The analytical setting in this book is dramatically different from that which informs most of the literature of tax policy. One of our central purposes is simply to shift the grounds for discussion and debate, quite apart from any specific policy prescriptions that might subsequently emerge. Tax reform deserves to be examined in a constitutional perspective and not as some prize to be captured in a partisan political struggle over relative shares nor as some abstracted exercise within the political naiveté of the economist’s study.
In order to discuss tax reform constitutionally, however, an analytical dimension must be introduced over and beyond that within which orthodox analysis has been conducted. Comparatively speaking, it is relatively easy to discuss alternative tax instruments in a normative manner when the operation of the political-governmental process can be assumed away or put to one side, either by the partisan advocate who seeks to capture political power for his own ends or by the economist who blindly assumes government to be benevolent as well as despotic.
The constitutionalist, quite independently of his own ideological or normative predispositions, cannot even begin argument until and unless he first models the operation of government in the postconstitutional sequence. A “theory of politics,” defined as the theory of the working properties of the political process under alternative sets of rules, is logically and necessarily prior to any responsible discussion of constitutional alternatives themselves. An acknowledgment of this methodological principle confronts us with difficulties. In a very real sense, all of the public-choice theory and analysis that has been painstakingly developed over the course of three decades becomes prolegomena to analysis of constitutional design, including design for tax reform. But public-choice theory itself remains a long way from its own long-term equilibrium, potentially described by established and widely accepted paradigms.
By necessity we are required to restrict our scope and range. To do so, we have modeled politics in an admittedly extreme, and indeed simplistic, framework, one that we have called “Leviathan.” The analysis of preceding chapters has demonstrated that, given this model of government, many of the standard norms for tax reform, for idealized tax arrangements, are totally unacceptable. And by “unacceptable” we mean that the arrangements would never be selected by the rational person in a genuine constitutional choice setting where he is assumed to be empowered to choose as among alternatives for constitutional policy. It is perhaps worth noting that this conclusion of our analysis emerges directly from our positive examination of the individual’s constitutional calculus, given the model of politics that is plugged in. The conclusion does not stem from any ideological mind-set that we presume the individual to possess and certainly not from any presuppositions of our own.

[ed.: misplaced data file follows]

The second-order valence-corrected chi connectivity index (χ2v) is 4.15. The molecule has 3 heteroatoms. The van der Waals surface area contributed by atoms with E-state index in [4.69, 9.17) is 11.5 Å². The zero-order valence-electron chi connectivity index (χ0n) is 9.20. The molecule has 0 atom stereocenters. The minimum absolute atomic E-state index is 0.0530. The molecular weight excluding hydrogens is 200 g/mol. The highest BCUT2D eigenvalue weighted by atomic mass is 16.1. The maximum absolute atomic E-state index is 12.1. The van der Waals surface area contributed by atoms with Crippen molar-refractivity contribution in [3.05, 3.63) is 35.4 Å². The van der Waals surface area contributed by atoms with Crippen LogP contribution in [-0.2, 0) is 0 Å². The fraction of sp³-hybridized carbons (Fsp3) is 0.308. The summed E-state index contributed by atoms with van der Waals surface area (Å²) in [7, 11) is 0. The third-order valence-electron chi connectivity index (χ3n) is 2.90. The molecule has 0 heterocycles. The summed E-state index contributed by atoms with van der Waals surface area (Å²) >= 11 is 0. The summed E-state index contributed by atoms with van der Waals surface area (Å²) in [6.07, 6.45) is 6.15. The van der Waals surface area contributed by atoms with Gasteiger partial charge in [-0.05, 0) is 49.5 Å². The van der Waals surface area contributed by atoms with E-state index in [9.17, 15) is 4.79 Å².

Objections to the normative implications, assuming that the technical analysis holds up against possible criticisms, may properly be directed at the Leviathan model of politics. In such a sense, these objections may be at least similar in kind to those that we have ourselves advanced, in this book and elsewhere, against the benevolent despotism model that has for too long informed the orthodox analysis of tax reform. We have argued in Chapter 2 that “natural government” embodies Leviathan-like properties. There is, however, an important difference between the application and use of our model and the application and use of that model implicit in the orthodox policy discussion. In the latter, government is modeled as a benevolent despot, as an imaginary entity that can listen to, accept, and act upon the policy advice proffered by the economist. By contrast, our use of the Leviathan model of politics does not involve any offer of advice or counsel to governments. We use this model to generate predictions of a “worst-possible” sequence of outcomes, predictions that facilitate our analysis of ways and means of ensuring that such “worst-possible” results will not, in fact, be realized. In a very real sense, our whole effort is in close affinity with a Rawls-like minimax strategy. We should also note, at least in passing, that our whole exercise is within the spirit of the classical political economists and the American Founding Fathers, some of whom are cited at the beginning of our chapters.
Even if, operationally, our Leviathan model of politics should be wholly rejected, however, there seems to be no reasonably legitimate basis for jumping to another extreme and acquiescing in the benevolent despotism presumption. Once the latter is called into question, a constitutional approach is almost necessarily required. For example, a model of politics described by the domination of the median voter under majoritarian rules might be introduced as a substitute for our Leviathan. In this case, some of the implications for tax reform would, of course, be different from those that emerge from our analysis. But they would also, and perhaps more sharply, diverge from those that are implied from the standard treatment.